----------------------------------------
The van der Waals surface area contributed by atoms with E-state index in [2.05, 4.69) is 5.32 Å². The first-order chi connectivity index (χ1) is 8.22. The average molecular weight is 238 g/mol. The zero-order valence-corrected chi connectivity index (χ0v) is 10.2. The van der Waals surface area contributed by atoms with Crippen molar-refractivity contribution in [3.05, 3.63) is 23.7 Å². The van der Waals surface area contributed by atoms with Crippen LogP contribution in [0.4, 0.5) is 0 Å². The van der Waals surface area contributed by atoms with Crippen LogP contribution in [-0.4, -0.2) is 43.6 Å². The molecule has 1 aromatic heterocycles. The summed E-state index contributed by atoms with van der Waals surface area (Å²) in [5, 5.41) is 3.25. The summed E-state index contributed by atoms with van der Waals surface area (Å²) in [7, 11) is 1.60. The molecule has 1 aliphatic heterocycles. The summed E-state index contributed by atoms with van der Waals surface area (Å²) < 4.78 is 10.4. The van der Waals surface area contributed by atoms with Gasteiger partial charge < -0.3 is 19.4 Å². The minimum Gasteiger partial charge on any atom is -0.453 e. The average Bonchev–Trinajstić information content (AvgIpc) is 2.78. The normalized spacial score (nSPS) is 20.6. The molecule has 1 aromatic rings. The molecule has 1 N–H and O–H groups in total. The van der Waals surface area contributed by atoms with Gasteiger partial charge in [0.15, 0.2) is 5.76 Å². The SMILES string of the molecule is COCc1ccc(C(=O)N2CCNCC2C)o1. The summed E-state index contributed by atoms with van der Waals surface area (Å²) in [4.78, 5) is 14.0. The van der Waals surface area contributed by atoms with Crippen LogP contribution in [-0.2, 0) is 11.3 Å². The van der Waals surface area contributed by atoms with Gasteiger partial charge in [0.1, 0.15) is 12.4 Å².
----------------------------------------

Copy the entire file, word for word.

The van der Waals surface area contributed by atoms with E-state index in [2.05, 4.69) is 5.32 Å². The first-order chi connectivity index (χ1) is 8.22. The average molecular weight is 238 g/mol. The zero-order valence-corrected chi connectivity index (χ0v) is 10.2. The van der Waals surface area contributed by atoms with Crippen molar-refractivity contribution in [3.05, 3.63) is 23.7 Å². The van der Waals surface area contributed by atoms with Crippen LogP contribution in [0.4, 0.5) is 0 Å². The van der Waals surface area contributed by atoms with Crippen LogP contribution in [-0.4, -0.2) is 43.6 Å². The molecule has 1 aromatic heterocycles. The summed E-state index contributed by atoms with van der Waals surface area (Å²) in [5, 5.41) is 3.25. The summed E-state index contributed by atoms with van der Waals surface area (Å²) in [7, 11) is 1.60. The molecule has 1 aliphatic heterocycles. The summed E-state index contributed by atoms with van der Waals surface area (Å²) < 4.78 is 10.4. The van der Waals surface area contributed by atoms with Gasteiger partial charge < -0.3 is 19.4 Å². The minimum Gasteiger partial charge on any atom is -0.453 e. The average Bonchev–Trinajstić information content (AvgIpc) is 2.78. The normalized spacial score (nSPS) is 20.6. The molecule has 1 aromatic rings. The molecule has 1 N–H and O–H groups in total. The van der Waals surface area contributed by atoms with Gasteiger partial charge in [0.15, 0.2) is 5.76 Å². The SMILES string of the molecule is COCc1ccc(C(=O)N2CCNCC2C)o1. The summed E-state index contributed by atoms with van der Waals surface area (Å²) in [4.78, 5) is 14.0. The van der Waals surface area contributed by atoms with Crippen LogP contribution in [-0.2, 0) is 11.3 Å². The van der Waals surface area contributed by atoms with Gasteiger partial charge in [0.1, 0.15) is 12.4 Å².